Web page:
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State v. Gerety

Court of Appeals of Oregon

June 14, 2017

STATE OF OREGON, Plaintiff-Respondent,
v.
ERIN A. GERETY, true name Erin Ashley Gerety, Defendant-Appellant.

          Argued and submitted January 11, 2016

         Washington County Circuit Court D133957T Thomas W. Kohl, Judge.

          Ryan Scott argued the cause and fled the brief for appellant.

          David B. Thompson, Assistant Attorney General, argued the cause for respondent. With him on the brief were Ellen F. Rosenblum, Attorney General, and Anna M. Joyce, Solicitor General.

          Before Armstrong, Presiding Judge, and Egan, Judge, and Shorr, Judge.

         Case Summary: Defendant appeals from a judgment of conviction for driving under the influence of intoxicants (DUII), ORS 813.010. She assigns error to the trial court's denial of her motion to suppress evidence, arguing that the trial court erred when it found that exigent circumstances justified the warrant less entry into defendant's home and the state failed to offer credible evidence regarding how long it would take to obtain a search warrant. Held: The trial court did not err in denying defendant's motion to suppress. The state met its burden to put on credible evidence regarding the time it would take to obtain a warrant and sufficiently proved an exigent circumstance that excused the need to obtain a warrant under the Fourth Amendment to the United States Constitution.

         [286 Or.App. 176] EGAN, J.

         Defendant appeals from a judgment of conviction for driving under the influence of intoxicants (DUII), ORS 813.010. She assigns error to the trial court's denial of her motion to suppress evidence, arguing that the trial court erred when it found that exigent circumstances justified the warrantless entry into defendant's home, and the state failed to offer credible evidence regarding how long it would take to obtain a search warrant. The state responds that the trial court correctly denied defendant's motion to suppress because it "presented credible evidence to establish that there were exigent circumstances justifying the warrantless entry into defendant's apartment." We conclude that the trial court did not err in denying defendant's motion to suppress. Accordingly, we affirm.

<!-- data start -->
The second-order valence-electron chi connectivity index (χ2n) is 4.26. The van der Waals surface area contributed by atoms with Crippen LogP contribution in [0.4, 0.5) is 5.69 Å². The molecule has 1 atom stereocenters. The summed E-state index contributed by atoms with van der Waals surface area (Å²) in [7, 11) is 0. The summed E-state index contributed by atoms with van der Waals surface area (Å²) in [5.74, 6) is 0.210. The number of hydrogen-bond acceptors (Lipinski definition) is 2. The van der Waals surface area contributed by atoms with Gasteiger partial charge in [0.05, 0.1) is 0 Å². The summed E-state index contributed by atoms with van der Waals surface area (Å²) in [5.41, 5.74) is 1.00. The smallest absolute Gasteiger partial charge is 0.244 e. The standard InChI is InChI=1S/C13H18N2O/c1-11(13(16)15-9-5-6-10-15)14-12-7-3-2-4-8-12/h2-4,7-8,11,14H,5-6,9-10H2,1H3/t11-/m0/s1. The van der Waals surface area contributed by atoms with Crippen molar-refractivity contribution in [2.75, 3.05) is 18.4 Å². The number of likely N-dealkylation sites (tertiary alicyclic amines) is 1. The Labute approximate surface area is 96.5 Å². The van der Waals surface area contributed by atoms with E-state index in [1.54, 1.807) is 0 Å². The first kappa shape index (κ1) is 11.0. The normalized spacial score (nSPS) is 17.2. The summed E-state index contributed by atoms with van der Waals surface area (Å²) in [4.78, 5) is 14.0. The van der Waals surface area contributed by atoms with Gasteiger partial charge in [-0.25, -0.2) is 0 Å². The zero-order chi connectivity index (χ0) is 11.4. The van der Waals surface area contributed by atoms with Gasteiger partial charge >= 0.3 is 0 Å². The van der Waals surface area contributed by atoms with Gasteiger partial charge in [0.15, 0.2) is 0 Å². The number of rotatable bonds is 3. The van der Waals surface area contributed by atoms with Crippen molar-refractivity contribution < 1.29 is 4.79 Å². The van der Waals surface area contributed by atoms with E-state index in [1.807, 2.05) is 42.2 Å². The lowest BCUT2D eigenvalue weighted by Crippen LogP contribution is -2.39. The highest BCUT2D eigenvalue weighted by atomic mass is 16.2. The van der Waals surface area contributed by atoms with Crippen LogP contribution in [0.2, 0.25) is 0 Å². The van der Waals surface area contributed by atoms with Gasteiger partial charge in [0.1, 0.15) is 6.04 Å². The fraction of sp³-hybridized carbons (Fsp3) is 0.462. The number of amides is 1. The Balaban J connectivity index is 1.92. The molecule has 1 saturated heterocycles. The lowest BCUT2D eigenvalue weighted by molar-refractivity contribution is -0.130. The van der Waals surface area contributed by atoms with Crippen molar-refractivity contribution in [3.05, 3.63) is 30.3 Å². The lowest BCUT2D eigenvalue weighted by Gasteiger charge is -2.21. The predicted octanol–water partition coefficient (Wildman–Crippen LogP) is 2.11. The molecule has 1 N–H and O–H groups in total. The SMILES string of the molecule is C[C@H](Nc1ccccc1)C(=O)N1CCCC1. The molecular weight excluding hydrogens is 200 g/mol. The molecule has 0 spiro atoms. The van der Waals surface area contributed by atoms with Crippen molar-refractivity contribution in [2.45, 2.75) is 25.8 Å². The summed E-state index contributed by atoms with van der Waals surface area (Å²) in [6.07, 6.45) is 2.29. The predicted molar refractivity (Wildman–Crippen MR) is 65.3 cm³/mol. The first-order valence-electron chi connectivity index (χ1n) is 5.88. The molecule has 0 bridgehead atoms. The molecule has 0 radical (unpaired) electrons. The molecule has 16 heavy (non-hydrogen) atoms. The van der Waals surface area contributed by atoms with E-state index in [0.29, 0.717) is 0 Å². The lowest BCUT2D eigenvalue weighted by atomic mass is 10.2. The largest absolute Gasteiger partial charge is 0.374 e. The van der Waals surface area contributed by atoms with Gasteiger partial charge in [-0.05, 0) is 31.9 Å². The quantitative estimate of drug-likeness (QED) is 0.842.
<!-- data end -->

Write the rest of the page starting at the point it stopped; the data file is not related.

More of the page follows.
The following facts are undisputed. At approximately 11:17 p.m., Officer Hicks of the Tigard Police Department received a dispatch report of a reckless and possibly drunk driver. Dispatch provided a description of the car and license plate number. Hicks drove to the address where the car was registered and found the car that matched the description and license plate described by dispatch. Hicks noticed that defendant's car was parked over the parking space line and occupied the space to the right of it. At approximately 11:22 p.m., he knocked on the door of the address identified for the registered owner of the car, and defendant opened the door. Hicks noticed that defendant appeared intoxicated-she had bloodshot eyes, was hanging on the door for balance, slurred her words, and smelled heavily of alcohol. Hicks asked defendant where she had been and she responded that she had driven from her brother's house. Defendant also said that she had not consumed any alcohol after arriving home.